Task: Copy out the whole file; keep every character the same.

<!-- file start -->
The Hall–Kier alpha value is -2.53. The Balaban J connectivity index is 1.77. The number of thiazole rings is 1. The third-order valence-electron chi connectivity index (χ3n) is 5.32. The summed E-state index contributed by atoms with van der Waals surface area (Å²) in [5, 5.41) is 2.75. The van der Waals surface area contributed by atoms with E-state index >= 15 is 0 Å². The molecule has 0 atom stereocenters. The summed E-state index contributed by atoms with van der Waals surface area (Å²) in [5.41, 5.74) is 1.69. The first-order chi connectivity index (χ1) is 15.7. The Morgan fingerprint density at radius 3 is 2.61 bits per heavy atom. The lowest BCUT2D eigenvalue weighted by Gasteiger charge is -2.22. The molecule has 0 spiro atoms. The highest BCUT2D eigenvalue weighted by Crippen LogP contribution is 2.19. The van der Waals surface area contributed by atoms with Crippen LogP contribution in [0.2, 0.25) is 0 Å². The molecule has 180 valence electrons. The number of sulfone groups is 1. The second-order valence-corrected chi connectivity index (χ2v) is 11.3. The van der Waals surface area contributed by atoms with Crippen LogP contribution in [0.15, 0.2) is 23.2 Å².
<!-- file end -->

The Hall–Kier alpha value is -2.53. The Balaban J connectivity index is 1.77. The number of thiazole rings is 1. The third-order valence-electron chi connectivity index (χ3n) is 5.32. The summed E-state index contributed by atoms with van der Waals surface area (Å²) in [5, 5.41) is 2.75. The van der Waals surface area contributed by atoms with E-state index >= 15 is 0 Å². The molecule has 0 atom stereocenters. The summed E-state index contributed by atoms with van der Waals surface area (Å²) in [5.41, 5.74) is 1.69. The first-order chi connectivity index (χ1) is 15.7. The Morgan fingerprint density at radius 3 is 2.61 bits per heavy atom. The lowest BCUT2D eigenvalue weighted by Gasteiger charge is -2.22. The molecule has 0 spiro atoms. The highest BCUT2D eigenvalue weighted by Crippen LogP contribution is 2.19. The van der Waals surface area contributed by atoms with Crippen LogP contribution in [0.2, 0.25) is 0 Å². The molecule has 180 valence electrons. The number of sulfone groups is 1. The second-order valence-corrected chi connectivity index (χ2v) is 11.3. The van der Waals surface area contributed by atoms with Crippen LogP contribution in [0.15, 0.2) is 23.2 Å².